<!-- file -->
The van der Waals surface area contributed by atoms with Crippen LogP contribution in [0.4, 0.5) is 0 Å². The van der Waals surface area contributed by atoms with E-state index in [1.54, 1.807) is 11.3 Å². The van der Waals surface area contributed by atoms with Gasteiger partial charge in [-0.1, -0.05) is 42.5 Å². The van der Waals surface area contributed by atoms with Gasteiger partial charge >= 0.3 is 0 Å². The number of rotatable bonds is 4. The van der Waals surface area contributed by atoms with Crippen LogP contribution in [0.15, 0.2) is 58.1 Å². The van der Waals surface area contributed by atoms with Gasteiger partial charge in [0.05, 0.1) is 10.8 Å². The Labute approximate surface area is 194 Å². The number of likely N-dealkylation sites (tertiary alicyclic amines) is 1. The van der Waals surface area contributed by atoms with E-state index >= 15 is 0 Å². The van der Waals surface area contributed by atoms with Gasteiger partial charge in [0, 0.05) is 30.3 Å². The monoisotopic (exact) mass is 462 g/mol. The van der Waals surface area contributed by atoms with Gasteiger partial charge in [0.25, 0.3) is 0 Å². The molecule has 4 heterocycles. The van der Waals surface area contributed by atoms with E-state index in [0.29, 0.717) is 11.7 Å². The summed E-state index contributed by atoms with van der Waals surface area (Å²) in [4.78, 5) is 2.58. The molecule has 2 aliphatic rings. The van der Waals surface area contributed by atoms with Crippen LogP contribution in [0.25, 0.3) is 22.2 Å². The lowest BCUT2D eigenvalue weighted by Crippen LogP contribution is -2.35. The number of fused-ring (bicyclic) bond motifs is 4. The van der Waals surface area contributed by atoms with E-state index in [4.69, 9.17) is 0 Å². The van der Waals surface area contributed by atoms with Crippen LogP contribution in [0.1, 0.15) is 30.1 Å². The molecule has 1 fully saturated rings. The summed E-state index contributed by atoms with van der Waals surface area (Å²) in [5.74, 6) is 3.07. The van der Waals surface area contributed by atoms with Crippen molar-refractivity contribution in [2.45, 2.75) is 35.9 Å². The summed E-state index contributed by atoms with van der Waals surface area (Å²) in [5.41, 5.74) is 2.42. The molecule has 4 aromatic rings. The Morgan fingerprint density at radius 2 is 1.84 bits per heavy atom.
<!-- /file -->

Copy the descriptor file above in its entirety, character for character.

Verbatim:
The van der Waals surface area contributed by atoms with Crippen LogP contribution in [0.4, 0.5) is 0 Å². The van der Waals surface area contributed by atoms with E-state index in [1.54, 1.807) is 11.3 Å². The van der Waals surface area contributed by atoms with Gasteiger partial charge in [-0.1, -0.05) is 42.5 Å². The van der Waals surface area contributed by atoms with Gasteiger partial charge >= 0.3 is 0 Å². The number of rotatable bonds is 4. The van der Waals surface area contributed by atoms with Crippen LogP contribution in [0.15, 0.2) is 58.1 Å². The van der Waals surface area contributed by atoms with Gasteiger partial charge in [0.05, 0.1) is 10.8 Å². The Labute approximate surface area is 194 Å². The number of likely N-dealkylation sites (tertiary alicyclic amines) is 1. The van der Waals surface area contributed by atoms with E-state index >= 15 is 0 Å². The van der Waals surface area contributed by atoms with Gasteiger partial charge in [0, 0.05) is 30.3 Å². The monoisotopic (exact) mass is 462 g/mol. The van der Waals surface area contributed by atoms with Gasteiger partial charge in [0.25, 0.3) is 0 Å². The molecule has 4 heterocycles. The van der Waals surface area contributed by atoms with E-state index in [0.29, 0.717) is 11.7 Å². The summed E-state index contributed by atoms with van der Waals surface area (Å²) in [4.78, 5) is 2.58. The molecule has 2 aliphatic rings. The van der Waals surface area contributed by atoms with Crippen LogP contribution in [0.25, 0.3) is 22.2 Å². The lowest BCUT2D eigenvalue weighted by Crippen LogP contribution is -2.35. The number of fused-ring (bicyclic) bond motifs is 4. The van der Waals surface area contributed by atoms with E-state index in [4.69, 9.17) is 0 Å². The van der Waals surface area contributed by atoms with Crippen LogP contribution in [0.1, 0.15) is 30.1 Å². The molecule has 1 fully saturated rings. The summed E-state index contributed by atoms with van der Waals surface area (Å²) in [5.74, 6) is 3.07. The van der Waals surface area contributed by atoms with Crippen molar-refractivity contribution in [2.45, 2.75) is 35.9 Å². The summed E-state index contributed by atoms with van der Waals surface area (Å²) in [5.41, 5.74) is 2.42. The molecule has 4 aromatic rings. The Morgan fingerprint density at radius 2 is 1.84 bits per heavy atom.